Tauranga’s traffic congestion is once again a topic of discussion, this time amongst the Tauranga by-election candidates.
In a statement released this week, National Party candidate Sam Uffindell reaffirmed his party’s commitment to Takitimu Northern Link, formerly known as Tauranga Northern Link.
Sam says stage one of the northern link project was approved and funded under the previous National Government, before it was cancelled by Labour.
National’s Transport spokesperson Simeon Brown says after the 2020 election, Labour scaled back the project to only stage one and delayed stage two for at least a decade.
“This project was approved, funded and ready to go in 2017 thanks to National, but instead of getting on with it, Labour put the people of Tauranga through the wringer by cancelling, restarting, delaying and paring back the project.”
Simeon Brown and Sam Uffindell. Supplied photo.
Current Labour List MP and Labour candidate Jan Tinetti says the Government has put in extra investment so that Takitimu Northern Link stage one can go ahead while ensuring the route protection for stage two can happen.
“We are more than press releases and photo opportunities, this Government has taken a balanced approach with our NZUP investments to secure our recovery and keep a lid on debt,” says Tinetti.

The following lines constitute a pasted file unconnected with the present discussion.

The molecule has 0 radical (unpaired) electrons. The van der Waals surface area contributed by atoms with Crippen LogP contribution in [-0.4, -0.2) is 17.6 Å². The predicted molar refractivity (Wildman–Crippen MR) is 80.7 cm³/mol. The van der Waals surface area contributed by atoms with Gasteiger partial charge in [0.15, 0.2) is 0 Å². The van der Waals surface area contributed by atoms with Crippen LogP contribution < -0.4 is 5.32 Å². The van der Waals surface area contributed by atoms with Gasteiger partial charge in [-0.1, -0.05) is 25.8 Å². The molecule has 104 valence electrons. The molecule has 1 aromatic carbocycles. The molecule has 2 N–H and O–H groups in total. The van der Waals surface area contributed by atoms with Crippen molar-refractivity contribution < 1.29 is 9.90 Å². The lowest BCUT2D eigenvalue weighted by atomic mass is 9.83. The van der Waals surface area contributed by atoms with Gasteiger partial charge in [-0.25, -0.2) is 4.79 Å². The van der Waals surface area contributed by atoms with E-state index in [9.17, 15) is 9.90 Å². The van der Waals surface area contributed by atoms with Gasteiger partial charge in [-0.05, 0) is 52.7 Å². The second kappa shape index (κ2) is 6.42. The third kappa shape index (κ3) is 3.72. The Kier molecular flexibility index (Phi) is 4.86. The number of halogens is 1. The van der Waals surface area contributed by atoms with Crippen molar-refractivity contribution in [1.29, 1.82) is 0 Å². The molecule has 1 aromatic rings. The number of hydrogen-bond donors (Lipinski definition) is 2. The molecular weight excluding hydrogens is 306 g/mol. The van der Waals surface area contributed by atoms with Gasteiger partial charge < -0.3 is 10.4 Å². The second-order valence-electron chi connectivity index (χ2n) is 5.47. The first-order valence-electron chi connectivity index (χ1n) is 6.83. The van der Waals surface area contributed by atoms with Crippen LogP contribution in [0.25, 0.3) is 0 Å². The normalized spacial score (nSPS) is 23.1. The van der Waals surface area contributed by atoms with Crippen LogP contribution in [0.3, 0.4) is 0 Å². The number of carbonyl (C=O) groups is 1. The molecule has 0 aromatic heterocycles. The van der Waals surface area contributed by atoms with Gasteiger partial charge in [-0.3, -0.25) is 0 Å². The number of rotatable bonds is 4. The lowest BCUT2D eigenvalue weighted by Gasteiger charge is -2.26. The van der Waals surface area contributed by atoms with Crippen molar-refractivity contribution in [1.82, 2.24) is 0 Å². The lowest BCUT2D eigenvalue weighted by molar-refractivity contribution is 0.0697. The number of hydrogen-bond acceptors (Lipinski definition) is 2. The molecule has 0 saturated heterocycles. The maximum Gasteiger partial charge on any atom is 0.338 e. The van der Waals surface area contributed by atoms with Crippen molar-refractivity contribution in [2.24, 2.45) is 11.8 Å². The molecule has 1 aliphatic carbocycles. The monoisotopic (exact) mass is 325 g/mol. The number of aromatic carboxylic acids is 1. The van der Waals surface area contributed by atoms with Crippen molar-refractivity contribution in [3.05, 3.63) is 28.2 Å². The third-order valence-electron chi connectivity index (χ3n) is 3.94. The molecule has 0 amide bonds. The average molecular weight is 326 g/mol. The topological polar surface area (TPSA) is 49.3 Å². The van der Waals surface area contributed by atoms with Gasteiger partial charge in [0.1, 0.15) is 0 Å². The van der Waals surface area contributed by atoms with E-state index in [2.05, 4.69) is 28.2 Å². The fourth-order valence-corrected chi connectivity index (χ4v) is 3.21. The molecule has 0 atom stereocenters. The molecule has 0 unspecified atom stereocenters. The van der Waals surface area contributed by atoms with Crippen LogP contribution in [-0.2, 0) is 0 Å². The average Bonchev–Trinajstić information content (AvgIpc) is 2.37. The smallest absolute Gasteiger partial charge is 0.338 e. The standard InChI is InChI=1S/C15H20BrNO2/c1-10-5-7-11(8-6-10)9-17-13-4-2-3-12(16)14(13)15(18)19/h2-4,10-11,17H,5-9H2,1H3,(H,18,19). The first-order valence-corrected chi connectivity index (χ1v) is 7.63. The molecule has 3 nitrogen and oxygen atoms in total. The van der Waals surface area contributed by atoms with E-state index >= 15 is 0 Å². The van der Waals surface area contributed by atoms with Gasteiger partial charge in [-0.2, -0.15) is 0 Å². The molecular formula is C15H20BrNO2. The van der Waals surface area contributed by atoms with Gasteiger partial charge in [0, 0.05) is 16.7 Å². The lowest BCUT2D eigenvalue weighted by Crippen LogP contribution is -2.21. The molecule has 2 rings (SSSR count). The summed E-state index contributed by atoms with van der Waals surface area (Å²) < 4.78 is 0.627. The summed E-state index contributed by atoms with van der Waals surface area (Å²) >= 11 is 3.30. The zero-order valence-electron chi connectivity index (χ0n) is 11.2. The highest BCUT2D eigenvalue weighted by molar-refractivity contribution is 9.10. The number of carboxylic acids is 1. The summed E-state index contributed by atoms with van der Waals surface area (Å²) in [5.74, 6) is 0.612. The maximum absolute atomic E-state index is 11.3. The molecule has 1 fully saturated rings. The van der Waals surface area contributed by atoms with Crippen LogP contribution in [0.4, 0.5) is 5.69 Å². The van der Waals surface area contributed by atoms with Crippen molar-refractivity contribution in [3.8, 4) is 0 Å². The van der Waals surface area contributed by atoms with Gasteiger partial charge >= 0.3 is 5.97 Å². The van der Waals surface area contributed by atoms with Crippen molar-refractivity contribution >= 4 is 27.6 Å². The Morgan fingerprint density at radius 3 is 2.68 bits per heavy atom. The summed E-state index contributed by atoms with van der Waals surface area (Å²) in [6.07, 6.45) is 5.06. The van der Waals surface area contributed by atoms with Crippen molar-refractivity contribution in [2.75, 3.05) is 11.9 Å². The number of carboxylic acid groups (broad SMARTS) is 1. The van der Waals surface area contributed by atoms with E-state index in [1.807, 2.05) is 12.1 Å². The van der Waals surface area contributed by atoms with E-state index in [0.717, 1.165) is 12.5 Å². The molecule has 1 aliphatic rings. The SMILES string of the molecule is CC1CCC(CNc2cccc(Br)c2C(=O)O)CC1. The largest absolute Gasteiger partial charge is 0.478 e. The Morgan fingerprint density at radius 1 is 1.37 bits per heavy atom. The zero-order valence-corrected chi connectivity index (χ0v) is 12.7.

“We know safety is a major concern on State Highway 2 and that’s why we are continuing to build safety improvements along SH2 between Waihi and Omokoroa to help save lives.”
ACT candidate Cameron Luxton is accusing both Labour and National of playing political football over SH2.
“This is the same politicised investment in infrastructure which has caused this vital roading to be delayed because National and Labour have valued political footballing more than real infrastructure being built,” says Luxton.
Cameron Luxton, right, pictured here with ACT Party leader David Seymour.
“ACT is the only party putting forward policies like a Nation Building Agency that would take vital infrastructure funding decision out of the political cycle and into a 30 year funding scheme that locks in projects such as Northern link/Takitimu and gets party political campaigning out of the way of Tauranga’s growing future.”
NZ Outdoors and Freedom Party’s Sue Grey says the Takitimu link was identified as an essential upgrade many years ago.
“Since then Tauranga has had almost uncontrolled ad hoc growth, and the roading issues have become even worse,” says Sue.
“The urgent upgrade of the Takitimu Northern Link is a commonsense need that should be beyond politics. I also promote a coherent plan to address wider traffic issues to enhance the quality of life for everyone in Tauranga.”
New Conservative candidate and party co-leader Helen Houghton says her understanding of the Takitimu North Link is that this has been in the pipeline since 1998.
“And while there are some works that have started around Tauranga where the works are being completed in smaller stages there is a continued handbrake by this government to allow the experts to just get on with the job,” says Helen.
“Whether that is due to the funding or the slack attitude of priorities by Labour is up for debate however one thing is clear this road has been identified as high significance.